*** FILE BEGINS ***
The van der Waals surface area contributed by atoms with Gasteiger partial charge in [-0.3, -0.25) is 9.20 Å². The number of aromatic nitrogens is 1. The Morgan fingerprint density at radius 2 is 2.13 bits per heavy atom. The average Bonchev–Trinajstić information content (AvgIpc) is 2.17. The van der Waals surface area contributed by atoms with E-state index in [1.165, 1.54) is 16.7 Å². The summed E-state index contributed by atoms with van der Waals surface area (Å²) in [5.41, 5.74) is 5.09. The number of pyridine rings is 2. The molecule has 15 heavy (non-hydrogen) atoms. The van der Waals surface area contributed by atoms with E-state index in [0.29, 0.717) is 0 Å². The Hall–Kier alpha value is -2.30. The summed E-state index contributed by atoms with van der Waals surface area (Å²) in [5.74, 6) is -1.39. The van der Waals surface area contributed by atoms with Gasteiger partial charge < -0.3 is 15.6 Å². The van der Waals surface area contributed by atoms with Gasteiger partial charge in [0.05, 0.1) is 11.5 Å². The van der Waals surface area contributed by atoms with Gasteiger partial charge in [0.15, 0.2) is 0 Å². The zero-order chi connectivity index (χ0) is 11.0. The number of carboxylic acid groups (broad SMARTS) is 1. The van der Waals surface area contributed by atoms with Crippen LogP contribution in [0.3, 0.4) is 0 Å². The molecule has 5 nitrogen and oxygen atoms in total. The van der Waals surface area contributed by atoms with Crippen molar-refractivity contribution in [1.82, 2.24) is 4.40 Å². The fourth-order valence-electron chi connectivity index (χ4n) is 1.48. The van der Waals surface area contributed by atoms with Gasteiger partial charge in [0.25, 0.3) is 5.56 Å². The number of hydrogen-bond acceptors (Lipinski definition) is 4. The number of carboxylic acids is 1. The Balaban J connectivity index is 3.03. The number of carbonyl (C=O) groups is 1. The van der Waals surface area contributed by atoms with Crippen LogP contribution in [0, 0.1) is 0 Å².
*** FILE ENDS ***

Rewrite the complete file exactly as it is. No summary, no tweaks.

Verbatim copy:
The van der Waals surface area contributed by atoms with Gasteiger partial charge in [-0.3, -0.25) is 9.20 Å². The number of aromatic nitrogens is 1. The Morgan fingerprint density at radius 2 is 2.13 bits per heavy atom. The average Bonchev–Trinajstić information content (AvgIpc) is 2.17. The van der Waals surface area contributed by atoms with E-state index in [1.165, 1.54) is 16.7 Å². The summed E-state index contributed by atoms with van der Waals surface area (Å²) in [5.41, 5.74) is 5.09. The number of pyridine rings is 2. The molecule has 15 heavy (non-hydrogen) atoms. The van der Waals surface area contributed by atoms with E-state index in [0.29, 0.717) is 0 Å². The Hall–Kier alpha value is -2.30. The summed E-state index contributed by atoms with van der Waals surface area (Å²) in [5.74, 6) is -1.39. The van der Waals surface area contributed by atoms with Gasteiger partial charge < -0.3 is 15.6 Å². The van der Waals surface area contributed by atoms with Gasteiger partial charge in [0.05, 0.1) is 11.5 Å². The van der Waals surface area contributed by atoms with Gasteiger partial charge in [0.15, 0.2) is 0 Å². The zero-order chi connectivity index (χ0) is 11.0. The number of carboxylic acid groups (broad SMARTS) is 1. The van der Waals surface area contributed by atoms with Crippen LogP contribution in [0.3, 0.4) is 0 Å². The molecule has 5 nitrogen and oxygen atoms in total. The van der Waals surface area contributed by atoms with Crippen molar-refractivity contribution in [1.82, 2.24) is 4.40 Å². The fourth-order valence-electron chi connectivity index (χ4n) is 1.48. The van der Waals surface area contributed by atoms with Gasteiger partial charge in [0.25, 0.3) is 5.56 Å². The number of hydrogen-bond acceptors (Lipinski definition) is 4. The number of carboxylic acids is 1. The Balaban J connectivity index is 3.03. The number of carbonyl (C=O) groups is 1. The van der Waals surface area contributed by atoms with Crippen LogP contribution in [0, 0.1) is 0 Å².